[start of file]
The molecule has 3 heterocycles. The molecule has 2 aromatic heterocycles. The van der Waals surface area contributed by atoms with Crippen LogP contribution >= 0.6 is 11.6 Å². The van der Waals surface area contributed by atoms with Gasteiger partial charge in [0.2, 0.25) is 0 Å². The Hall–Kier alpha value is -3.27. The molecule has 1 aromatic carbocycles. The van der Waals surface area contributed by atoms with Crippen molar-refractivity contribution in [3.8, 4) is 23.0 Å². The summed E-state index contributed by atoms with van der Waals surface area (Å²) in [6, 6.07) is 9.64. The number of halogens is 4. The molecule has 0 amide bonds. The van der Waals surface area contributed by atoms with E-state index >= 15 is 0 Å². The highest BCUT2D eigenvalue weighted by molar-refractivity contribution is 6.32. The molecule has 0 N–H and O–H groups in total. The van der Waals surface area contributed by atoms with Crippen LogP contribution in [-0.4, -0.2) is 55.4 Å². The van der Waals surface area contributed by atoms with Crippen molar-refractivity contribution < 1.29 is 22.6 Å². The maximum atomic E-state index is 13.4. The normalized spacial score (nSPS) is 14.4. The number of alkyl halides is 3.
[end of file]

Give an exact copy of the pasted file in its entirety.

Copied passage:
The molecule has 3 heterocycles. The molecule has 2 aromatic heterocycles. The van der Waals surface area contributed by atoms with Crippen LogP contribution >= 0.6 is 11.6 Å². The van der Waals surface area contributed by atoms with Gasteiger partial charge in [0.2, 0.25) is 0 Å². The Hall–Kier alpha value is -3.27. The molecule has 1 aromatic carbocycles. The van der Waals surface area contributed by atoms with Crippen molar-refractivity contribution in [3.8, 4) is 23.0 Å². The summed E-state index contributed by atoms with van der Waals surface area (Å²) in [6, 6.07) is 9.64. The number of halogens is 4. The molecule has 0 amide bonds. The van der Waals surface area contributed by atoms with E-state index >= 15 is 0 Å². The highest BCUT2D eigenvalue weighted by molar-refractivity contribution is 6.32. The molecule has 0 N–H and O–H groups in total. The van der Waals surface area contributed by atoms with Crippen LogP contribution in [-0.4, -0.2) is 55.4 Å². The van der Waals surface area contributed by atoms with Crippen molar-refractivity contribution < 1.29 is 22.6 Å². The maximum atomic E-state index is 13.4. The normalized spacial score (nSPS) is 14.4. The number of alkyl halides is 3.